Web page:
The year 2015 comes with the prospect of low commodity prices and high input costs, which will squeeze profitability. Many producers fear losing money and are looking for ways to cut corners on inputs.
Margins can be improved by reducing expenses, yet cutting corners can easily erode profit potential. Instead of cutting costs, think of ways to enhance margins. I encourage you to consider taking three actions: lower expenses, increase yields and improve marketing and risk management.
Lower Expenses. The best way to reduce expenses is to go after the largest line items, which tend to be land and equipment, first. Land averages about 25% of the total cost of production and can be as high as 35%. At $3.50 corn, you can easily use the first 75 bushels just to cover land expenses. Equipment can range from 12% to 18% of the cost of production. Take a hard look at your equipment lineup. Are you carrying excess machinery? If you’re farming 2,000 acres but have an equipment line that can cover 3,000 acres, you have the potential to streamline. The point isn’t only to advocate for lower land rents or less equipment. Rather, it is to note the fact that savings can be achieved at much higher levels on larger line items compared to smaller ones. A focus on lowering herbicide costs, perhaps 3% of total production costs, might not be the best use of your time.
Increase Yields. In order to get any yield, money must be spent. To increase yield, we normally have to pay even more. The true art of higher crop production is figuring out which products, tools and management techniques have the potential to create the most improvement.
One such management tool is a margin enhancement calculator. You can view a sample calculation in the online version of my column by going to topproducer-online.com. Use such a calculator to determine grain price, understand costs and accurately estimate yield improvement potential. When there is an opportunity to enhance yield, there is normally a direct correlation to enhanced profitability. Every situation is different, so calculating potential margin enhancement can help you make good decisions about which strategies to try.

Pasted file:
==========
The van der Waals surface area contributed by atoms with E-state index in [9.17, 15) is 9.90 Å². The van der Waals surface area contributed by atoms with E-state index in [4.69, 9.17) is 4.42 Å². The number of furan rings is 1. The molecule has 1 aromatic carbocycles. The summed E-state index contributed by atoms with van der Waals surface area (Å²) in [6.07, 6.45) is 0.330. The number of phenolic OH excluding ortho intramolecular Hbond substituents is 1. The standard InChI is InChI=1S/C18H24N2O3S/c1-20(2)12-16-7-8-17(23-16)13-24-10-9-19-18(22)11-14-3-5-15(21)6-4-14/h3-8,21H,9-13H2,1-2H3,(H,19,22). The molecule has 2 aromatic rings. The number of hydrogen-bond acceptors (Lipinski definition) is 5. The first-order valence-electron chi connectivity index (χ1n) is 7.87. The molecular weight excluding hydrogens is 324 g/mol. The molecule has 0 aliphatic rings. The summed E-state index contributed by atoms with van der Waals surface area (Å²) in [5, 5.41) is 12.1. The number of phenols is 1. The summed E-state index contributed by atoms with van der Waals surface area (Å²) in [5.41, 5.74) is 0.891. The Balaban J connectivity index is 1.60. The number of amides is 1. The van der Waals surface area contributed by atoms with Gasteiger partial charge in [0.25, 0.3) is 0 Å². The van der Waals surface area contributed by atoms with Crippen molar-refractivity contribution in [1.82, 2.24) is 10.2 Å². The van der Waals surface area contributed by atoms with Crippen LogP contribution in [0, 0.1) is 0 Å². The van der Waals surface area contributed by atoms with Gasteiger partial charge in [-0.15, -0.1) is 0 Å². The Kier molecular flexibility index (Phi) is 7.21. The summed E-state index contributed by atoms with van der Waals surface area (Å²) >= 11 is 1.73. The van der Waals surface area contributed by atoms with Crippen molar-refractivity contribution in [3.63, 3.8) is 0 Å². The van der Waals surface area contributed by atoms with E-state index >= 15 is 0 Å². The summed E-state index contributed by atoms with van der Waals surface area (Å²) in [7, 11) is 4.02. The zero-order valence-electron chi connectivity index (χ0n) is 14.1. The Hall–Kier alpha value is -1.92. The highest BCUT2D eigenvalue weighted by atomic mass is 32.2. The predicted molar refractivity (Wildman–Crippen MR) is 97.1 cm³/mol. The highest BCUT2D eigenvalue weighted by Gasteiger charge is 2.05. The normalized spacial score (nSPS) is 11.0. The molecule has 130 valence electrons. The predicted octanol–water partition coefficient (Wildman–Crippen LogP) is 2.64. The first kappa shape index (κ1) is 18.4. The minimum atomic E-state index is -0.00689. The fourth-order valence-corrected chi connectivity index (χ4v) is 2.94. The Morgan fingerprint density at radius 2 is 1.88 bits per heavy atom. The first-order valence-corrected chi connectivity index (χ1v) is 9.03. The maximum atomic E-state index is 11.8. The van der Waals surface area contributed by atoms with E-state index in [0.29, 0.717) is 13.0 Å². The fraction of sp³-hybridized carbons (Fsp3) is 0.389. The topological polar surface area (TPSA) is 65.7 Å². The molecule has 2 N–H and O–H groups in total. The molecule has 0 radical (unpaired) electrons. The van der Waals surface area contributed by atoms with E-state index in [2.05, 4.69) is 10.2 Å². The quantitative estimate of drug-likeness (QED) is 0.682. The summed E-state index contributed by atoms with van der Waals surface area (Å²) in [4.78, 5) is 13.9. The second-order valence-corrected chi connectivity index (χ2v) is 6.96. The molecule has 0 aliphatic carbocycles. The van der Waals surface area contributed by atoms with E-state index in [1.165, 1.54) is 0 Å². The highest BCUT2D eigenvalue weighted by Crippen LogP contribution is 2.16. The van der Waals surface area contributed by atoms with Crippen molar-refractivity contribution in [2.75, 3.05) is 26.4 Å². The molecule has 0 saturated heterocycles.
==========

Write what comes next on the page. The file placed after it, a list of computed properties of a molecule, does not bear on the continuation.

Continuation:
Be careful to avoid reducing yield or increasing expenses at a later date. For example, suppose you are considering reducing seed costs by going to a base hybrid. That might be fine, but if you must purchase technologies separately, greater expenses can be incurred. Technologies such as Bt protection, rootworm protection and herbicide resistance come at a greater value if they are purchased in the seed rather than as a separate line item.
Improve Marketing And Risk Management. The first key to improving marketing is to understand the amount of money you must make. What does the term “cost of production” really mean? It is actually a moving and constantly changing target. Learn to calculate your financial position and determine what you need for revenue on a daily basis. This flexibility will help you make better decisions on which marketing and risk-management tools are needed to maximize profit.
Unfortunately, managing breakeven could be the best-case scenario in some situations. Once you’re confident without a doubt on the expense side of the equation, you’ll be able to exercise a much more deliberate marketing plan and strategy. If you are tight on capital, work closely with your banker, broker, crop insurance agent and any other trusted adviser who has your best interests in mind.
Managing through difficult times is a challenge, but surviving them will allow you to thrive in the good times!